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Serious question, if the Railway company was a government institution when the design was released, is the design not in the public domain?

Nowadays, it seems they're quasi-governmental, but back then I think they were strictly a national org. It'd be like DARPA trying to get royalties on the internet or something similar. I could be wrong in this line of thinking, of course.




In the USA maybe, but in many (most?) countries government organizations can hold copyrights and trademarks.

For the record, the Department Of Defense frequently applied for new patents, many which I presume come from DARPA research.


Government entities can and often do own intellectual property - patents, trademarks, copyrights - and regularly defend them.

See http://en.wikipedia.org/wiki/I_Love_New_York for one famous example.


While this is true, there are bounds of I (heart) something_somethings and AFAIK, NYC does not go after them for infringement (I feel as though Apple's rendition is sufficiently different that it's not the same as the orig (hand lengths, motion, etc). Moreover, in the NYC case, I (heart) NY is trademarked and part of an advert campaign, so I can understand their defence of their TM. Did The Swiss RR get a design patent for the timepiece?

So, while you are right about the ability of a gov to register and/or patent things, I'm surprised they'd be willing to follow through. It's not as though Apple is trying to make money off of them by selling a knock off product or piggybacking on an advert campaign.

Good point none the less and thanks for the explanation.


Yes, actually NYC (well, NY State Dept. of Economic Development) constantly goes after people for infringement of the "I heart NY" logo. They definitely do follow through.

It's not about money being made, it's a legal necessity that a trademark owner needs to actively defend the mark in order to keep it.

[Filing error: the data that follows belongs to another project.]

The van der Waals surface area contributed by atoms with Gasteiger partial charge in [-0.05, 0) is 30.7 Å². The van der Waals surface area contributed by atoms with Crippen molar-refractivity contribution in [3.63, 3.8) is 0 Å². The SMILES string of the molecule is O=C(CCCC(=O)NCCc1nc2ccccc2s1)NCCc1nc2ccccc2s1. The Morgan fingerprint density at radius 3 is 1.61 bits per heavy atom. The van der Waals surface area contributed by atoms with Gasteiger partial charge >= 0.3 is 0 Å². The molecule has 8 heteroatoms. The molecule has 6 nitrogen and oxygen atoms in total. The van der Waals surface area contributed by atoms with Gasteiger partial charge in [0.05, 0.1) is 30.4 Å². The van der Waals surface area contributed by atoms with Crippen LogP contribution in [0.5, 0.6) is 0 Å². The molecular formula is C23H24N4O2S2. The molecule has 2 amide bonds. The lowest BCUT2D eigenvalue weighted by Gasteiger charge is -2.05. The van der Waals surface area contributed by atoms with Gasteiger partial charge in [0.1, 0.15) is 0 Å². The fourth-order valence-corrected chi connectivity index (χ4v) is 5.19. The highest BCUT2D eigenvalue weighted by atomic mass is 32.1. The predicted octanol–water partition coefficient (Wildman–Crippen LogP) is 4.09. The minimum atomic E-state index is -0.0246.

Right, of course. I meant you could have a "J' (heart) Bruxelles" in the same design and not get sued, so long as Brussells hadn't had that TMed. At least I'd hope not.


You could probably expect to get a C&D letter from NY State for designing a logo like that. At least, plenty of other people have. Google for "i heart nyc trademark infringement" and read the top few links. Apparently they have sent out over 3000 such requests since registering the mark.

Sometimes the claims of infringement are upheld, sometimes not. The more important thing, legally, is that NY needs to show that they are actively defending the mark to prevent trademark dilution.


In order to keep it to what purpose? To make money.


if the Railway company was a government institution when the design was released, is the design not in the public domain?

In the USA, the government cannot have copyright and everything is in the public domain. This is not the case in many other countries.


> In the USA, the government cannot have copyright and everything is in the public domain. This is not the case in many other countries.

This is an overly broad statement. Federal government agencies in the USA can hold copyright in certain situations, and the rule doesn't apply to state or local government.

This is a really interesting page that lists ways that the government can own copyrighted works.

http://en.wikipedia.org/wiki/Copyright_status_of_work_by_the...

(Also the design that Apple lifted is trademarked, not copyright, but that's a different issue).


If this was in the US, you could well be correct. In Switzerland, the law is quite likely to be different. It's not uncommon for Governments to have specific copyright rules in non-US jurisdictions (See e.g. Crown copyright[1] used in the UK, Canada, etc.)

[1]http://en.wikipedia.org/wiki/Crown_copyright


Tell that to the guys at Australia's CSIRO who just won some global WiFi patent actions.


The railway company is only licensing the design from another company though.




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